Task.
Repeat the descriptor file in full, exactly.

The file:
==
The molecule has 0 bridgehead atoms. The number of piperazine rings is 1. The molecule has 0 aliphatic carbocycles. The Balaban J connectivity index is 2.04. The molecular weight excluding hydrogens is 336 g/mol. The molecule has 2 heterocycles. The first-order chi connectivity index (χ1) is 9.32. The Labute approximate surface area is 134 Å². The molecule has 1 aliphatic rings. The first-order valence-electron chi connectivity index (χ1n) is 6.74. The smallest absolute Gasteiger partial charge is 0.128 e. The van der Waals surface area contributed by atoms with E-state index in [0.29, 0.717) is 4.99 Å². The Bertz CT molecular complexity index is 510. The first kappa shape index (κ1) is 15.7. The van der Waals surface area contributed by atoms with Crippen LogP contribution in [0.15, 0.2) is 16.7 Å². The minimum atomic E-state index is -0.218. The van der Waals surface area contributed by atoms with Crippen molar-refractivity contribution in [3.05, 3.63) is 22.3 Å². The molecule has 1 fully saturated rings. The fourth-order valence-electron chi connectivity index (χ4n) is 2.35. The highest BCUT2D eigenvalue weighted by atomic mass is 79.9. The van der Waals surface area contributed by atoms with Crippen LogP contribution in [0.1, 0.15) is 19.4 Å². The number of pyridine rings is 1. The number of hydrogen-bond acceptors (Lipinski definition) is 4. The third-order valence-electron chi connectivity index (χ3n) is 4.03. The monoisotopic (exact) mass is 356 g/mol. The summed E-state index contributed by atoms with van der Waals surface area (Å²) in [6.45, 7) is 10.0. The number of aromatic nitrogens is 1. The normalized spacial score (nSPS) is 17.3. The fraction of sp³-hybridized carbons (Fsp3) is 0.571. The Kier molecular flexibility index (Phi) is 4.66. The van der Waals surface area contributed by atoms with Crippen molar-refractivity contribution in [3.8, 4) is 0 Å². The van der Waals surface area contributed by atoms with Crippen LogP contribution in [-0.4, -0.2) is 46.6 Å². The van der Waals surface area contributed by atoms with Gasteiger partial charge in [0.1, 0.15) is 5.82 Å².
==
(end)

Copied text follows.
The molecule has 0 bridgehead atoms. The number of piperazine rings is 1. The molecule has 0 aliphatic carbocycles. The Balaban J connectivity index is 2.04. The molecular weight excluding hydrogens is 336 g/mol. The molecule has 2 heterocycles. The first-order chi connectivity index (χ1) is 9.32. The Labute approximate surface area is 134 Å². The molecule has 1 aliphatic rings. The first-order valence-electron chi connectivity index (χ1n) is 6.74. The smallest absolute Gasteiger partial charge is 0.128 e. The van der Waals surface area contributed by atoms with E-state index in [0.29, 0.717) is 4.99 Å². The Bertz CT molecular complexity index is 510. The first kappa shape index (κ1) is 15.7. The van der Waals surface area contributed by atoms with Crippen LogP contribution in [0.15, 0.2) is 16.7 Å². The minimum atomic E-state index is -0.218. The van der Waals surface area contributed by atoms with Crippen molar-refractivity contribution in [3.05, 3.63) is 22.3 Å². The molecule has 1 fully saturated rings. The fourth-order valence-electron chi connectivity index (χ4n) is 2.35. The highest BCUT2D eigenvalue weighted by atomic mass is 79.9. The van der Waals surface area contributed by atoms with Crippen LogP contribution in [0.1, 0.15) is 19.4 Å². The number of pyridine rings is 1. The number of hydrogen-bond acceptors (Lipinski definition) is 4. The third-order valence-electron chi connectivity index (χ3n) is 4.03. The monoisotopic (exact) mass is 356 g/mol. The summed E-state index contributed by atoms with van der Waals surface area (Å²) in [6.45, 7) is 10.0. The number of aromatic nitrogens is 1. The normalized spacial score (nSPS) is 17.3. The fraction of sp³-hybridized carbons (Fsp3) is 0.571. The Kier molecular flexibility index (Phi) is 4.66. The van der Waals surface area contributed by atoms with Crippen molar-refractivity contribution in [3.8, 4) is 0 Å². The van der Waals surface area contributed by atoms with Crippen LogP contribution in [-0.4, -0.2) is 46.6 Å². The van der Waals surface area contributed by atoms with Gasteiger partial charge in [0.1, 0.15) is 5.82 Å².